Summary of Potential Artifact Damage from Low Temperature Pest Control

The Textile Specialty Group Postprints: A Joint Session with the Objects Specialty Groups Concerning Composite Objects.  American Institute for Conservation 30th Annual Meeting Miami Florida, June 2002.


Summary of Potential Artifact Damage from Low Temperature Pest Control



Preventive freezing for pest control during the relocation of the ethnographic collection of the Smithsonian Institution’s National Museum of the American Indian, Suitland, MD afforded the opportunity to undertake an observational study of the potential damage to vulnerable categories of materials and to investigate the possible causes.  The observational study revealed no visible damage to any of the materials frozen, although minor changes on a molecular level are likely.  Moisture issues are less of that threat than effects related to low temperature alone, such as shrinkage, embrittlement, and molecular alteration.  While many of these changes are reversible upon warming, the danger of cumulative effects from repeated preventive freezing of objects is questioned.  The conservation tradition of borrowing information from other fields proves difficult to apply to a low-temperature low-moisture content closed system.  This study contributes to an informed approach for the freezing of composite objects, cracked objects, lamellar objects, and waxy or oily objects.  Concepts of condensation, moisture content, concentration effects, glass transition temperature, coefficient of thermal expansion, polymorphism, lipid autoxidation, protein denaturation, ratcheting and shakedown are reviewed.  



The Smithsonian Institution’s National Museum of the American Indian (NMAI) is in the process of moving its collections from facilities in the Bronx to the new Cultural Resources Center in Suitland, MD, just outside of Washington DC.  The old facilities had many insect infestations, and the current move protocol includes preventive low temperature treatment of most organic materials before entering the new facility.  Objects are sealed in a close-fitting polyethylene bag with padding and cooled below -20C for at least five days.  This situation afforded the opportunity for an observational study of the potential changes to ethnographic artifacts from low temperature pest management.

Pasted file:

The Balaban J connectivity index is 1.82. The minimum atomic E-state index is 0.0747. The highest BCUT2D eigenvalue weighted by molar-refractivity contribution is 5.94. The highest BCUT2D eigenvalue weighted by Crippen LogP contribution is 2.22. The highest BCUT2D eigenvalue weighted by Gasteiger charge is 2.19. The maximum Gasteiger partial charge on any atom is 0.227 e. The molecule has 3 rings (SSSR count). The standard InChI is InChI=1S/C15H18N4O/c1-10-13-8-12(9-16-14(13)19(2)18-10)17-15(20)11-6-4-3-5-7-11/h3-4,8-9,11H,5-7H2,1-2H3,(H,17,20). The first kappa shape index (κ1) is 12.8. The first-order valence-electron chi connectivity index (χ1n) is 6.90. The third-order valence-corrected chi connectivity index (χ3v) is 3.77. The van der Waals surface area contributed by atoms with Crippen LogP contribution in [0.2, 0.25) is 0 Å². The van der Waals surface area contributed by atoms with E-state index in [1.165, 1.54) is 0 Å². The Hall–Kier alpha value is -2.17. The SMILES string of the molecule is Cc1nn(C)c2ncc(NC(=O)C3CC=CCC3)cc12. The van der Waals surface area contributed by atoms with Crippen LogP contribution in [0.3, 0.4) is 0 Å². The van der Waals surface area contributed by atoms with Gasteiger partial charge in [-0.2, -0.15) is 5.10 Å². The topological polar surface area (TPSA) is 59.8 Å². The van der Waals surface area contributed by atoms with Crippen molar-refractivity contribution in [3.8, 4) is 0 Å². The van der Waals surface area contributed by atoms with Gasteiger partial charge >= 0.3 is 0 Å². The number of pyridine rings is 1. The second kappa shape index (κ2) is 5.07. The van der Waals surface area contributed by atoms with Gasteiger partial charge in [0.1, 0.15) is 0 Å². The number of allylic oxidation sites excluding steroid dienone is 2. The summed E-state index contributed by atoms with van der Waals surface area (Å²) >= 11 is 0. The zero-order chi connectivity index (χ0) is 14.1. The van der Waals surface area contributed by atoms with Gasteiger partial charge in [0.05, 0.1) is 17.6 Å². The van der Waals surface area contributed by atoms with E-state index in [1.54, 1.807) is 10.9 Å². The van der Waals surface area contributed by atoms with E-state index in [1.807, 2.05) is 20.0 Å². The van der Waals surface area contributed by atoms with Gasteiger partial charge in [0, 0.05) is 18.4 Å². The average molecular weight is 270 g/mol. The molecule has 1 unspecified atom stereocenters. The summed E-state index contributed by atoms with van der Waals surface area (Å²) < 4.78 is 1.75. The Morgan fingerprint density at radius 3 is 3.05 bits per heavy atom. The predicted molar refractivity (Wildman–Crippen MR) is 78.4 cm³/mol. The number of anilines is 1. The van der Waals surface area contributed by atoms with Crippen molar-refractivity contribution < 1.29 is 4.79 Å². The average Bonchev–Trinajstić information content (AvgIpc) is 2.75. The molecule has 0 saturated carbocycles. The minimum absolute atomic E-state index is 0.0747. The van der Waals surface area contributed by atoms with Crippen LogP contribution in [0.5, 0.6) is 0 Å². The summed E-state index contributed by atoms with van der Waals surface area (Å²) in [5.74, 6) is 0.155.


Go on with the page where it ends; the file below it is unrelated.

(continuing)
Several categories of artifacts are thought to be cause for concern at low temperatures.  One category is composite objects.  Materials generally not exposed to low temperature treatments, such as glass and metal, may be attached to materials appropriate to treat, such as wool.  Composite objects may also have built-in tension, and one material may restrict the movement of a different material.  A second category is cracked objects.  Concern here lies in possible propagation of the cracks or potential structural weaknesses implied by the presence of cracks.  Delamination of lamellar objects is another area of concern.  Examples include tooth and horn as well as layered constructions such as painted wood or adhesive systems.  The fourth category includes oily or waxy objects which sometimes demonstrate bloom or crystallization.  



The possible causes of artifact damage divide into those related to water and those not related to water.  Moisture-related issues include freeze-thaw cycling, dehydration, condensation, and swelling.  Conservation scientist Mary-Lou Florian has written extensively about these issues, but moisture remains a persistent concern for many museum professionals.  A well established understanding of damage from fluctuations in relative humidity (RH) leads to the extrapolation that artifacts may suffer from swelling and condensation in cold environments since RH increases as temperature decreases.  Standard operating procedure for pest management at low temperatures involves sealing the object in a close-fitting polyethylene bag with a buffering material such as tissue paper.  The total amount of moisture inside the bag is finite and in fact very low (Florian 1990ab, 1992.)  Buffering materials compete with the object for humidity the air can no longer hold, and porous organic objects have the ability to accommodate small increases in RH.  The bag itself prevents condensation on the object after removal from the freezer.


Experience in the kitchen also influences the understanding of organic materials at low temperature.  Water is critical to issues of food preservation.  Ice formation causes the 9% expansion in water volume responsible for freeze-thaw damage.  (Franks 1985.)  An increase in membrane permeability at low temperature causes loss of turgor pressure and wilting of fresh plant materials (Reid 1987.)  Removal of water from a solution via ice formation causes the remaining solutes to increase in concentration.  These so-called “concentration effects” can drastically alter pH, viscosity, oxidation-reduction potential, salt concentration, and enzymatic reactions (Taylor 1987.)